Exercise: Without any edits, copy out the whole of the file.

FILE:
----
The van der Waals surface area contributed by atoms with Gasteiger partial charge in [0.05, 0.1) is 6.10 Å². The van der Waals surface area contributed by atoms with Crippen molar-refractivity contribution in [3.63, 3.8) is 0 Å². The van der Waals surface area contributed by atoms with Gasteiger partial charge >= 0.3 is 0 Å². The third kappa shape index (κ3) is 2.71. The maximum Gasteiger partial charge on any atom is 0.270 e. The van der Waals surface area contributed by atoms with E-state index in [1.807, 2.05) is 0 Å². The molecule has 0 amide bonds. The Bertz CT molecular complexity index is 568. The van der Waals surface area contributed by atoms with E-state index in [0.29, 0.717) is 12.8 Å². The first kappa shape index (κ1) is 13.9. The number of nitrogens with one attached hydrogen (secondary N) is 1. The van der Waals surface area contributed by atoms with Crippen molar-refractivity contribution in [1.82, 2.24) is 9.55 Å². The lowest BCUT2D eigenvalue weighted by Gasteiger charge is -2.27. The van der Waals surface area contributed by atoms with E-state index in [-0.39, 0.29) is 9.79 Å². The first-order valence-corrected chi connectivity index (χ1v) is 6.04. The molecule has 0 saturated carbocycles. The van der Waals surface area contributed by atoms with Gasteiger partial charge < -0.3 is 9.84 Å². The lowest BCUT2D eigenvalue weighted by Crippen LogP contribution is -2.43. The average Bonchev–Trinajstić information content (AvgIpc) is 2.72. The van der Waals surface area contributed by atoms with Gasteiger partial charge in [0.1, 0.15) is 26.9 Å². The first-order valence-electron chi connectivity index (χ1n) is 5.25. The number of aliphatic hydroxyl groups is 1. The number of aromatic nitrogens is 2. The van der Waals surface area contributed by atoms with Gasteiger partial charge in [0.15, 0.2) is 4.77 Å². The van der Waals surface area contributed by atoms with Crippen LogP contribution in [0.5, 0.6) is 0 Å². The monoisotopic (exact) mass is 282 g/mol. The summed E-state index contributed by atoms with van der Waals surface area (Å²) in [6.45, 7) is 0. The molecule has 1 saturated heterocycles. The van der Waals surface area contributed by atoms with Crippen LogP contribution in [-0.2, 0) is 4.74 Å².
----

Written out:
The van der Waals surface area contributed by atoms with Gasteiger partial charge in [0.05, 0.1) is 6.10 Å². The van der Waals surface area contributed by atoms with Crippen molar-refractivity contribution in [3.63, 3.8) is 0 Å². The van der Waals surface area contributed by atoms with Gasteiger partial charge >= 0.3 is 0 Å². The third kappa shape index (κ3) is 2.71. The maximum Gasteiger partial charge on any atom is 0.270 e. The van der Waals surface area contributed by atoms with E-state index in [1.807, 2.05) is 0 Å². The molecule has 0 amide bonds. The Bertz CT molecular complexity index is 568. The van der Waals surface area contributed by atoms with E-state index in [0.29, 0.717) is 12.8 Å². The first kappa shape index (κ1) is 13.9. The number of nitrogens with one attached hydrogen (secondary N) is 1. The van der Waals surface area contributed by atoms with Crippen molar-refractivity contribution in [1.82, 2.24) is 9.55 Å². The lowest BCUT2D eigenvalue weighted by Gasteiger charge is -2.27. The van der Waals surface area contributed by atoms with E-state index in [-0.39, 0.29) is 9.79 Å². The first-order valence-corrected chi connectivity index (χ1v) is 6.04. The molecule has 0 saturated carbocycles. The van der Waals surface area contributed by atoms with Gasteiger partial charge < -0.3 is 9.84 Å². The lowest BCUT2D eigenvalue weighted by Crippen LogP contribution is -2.43. The average Bonchev–Trinajstić information content (AvgIpc) is 2.72. The van der Waals surface area contributed by atoms with Gasteiger partial charge in [0.1, 0.15) is 26.9 Å². The first-order valence-electron chi connectivity index (χ1n) is 5.25. The number of aliphatic hydroxyl groups is 1. The number of aromatic nitrogens is 2. The van der Waals surface area contributed by atoms with Gasteiger partial charge in [0.15, 0.2) is 4.77 Å². The van der Waals surface area contributed by atoms with Crippen LogP contribution in [0.5, 0.6) is 0 Å². The monoisotopic (exact) mass is 282 g/mol. The summed E-state index contributed by atoms with van der Waals surface area (Å²) in [6.45, 7) is 0. The molecule has 1 saturated heterocycles. The van der Waals surface area contributed by atoms with Crippen LogP contribution in [-0.2, 0) is 4.74 Å².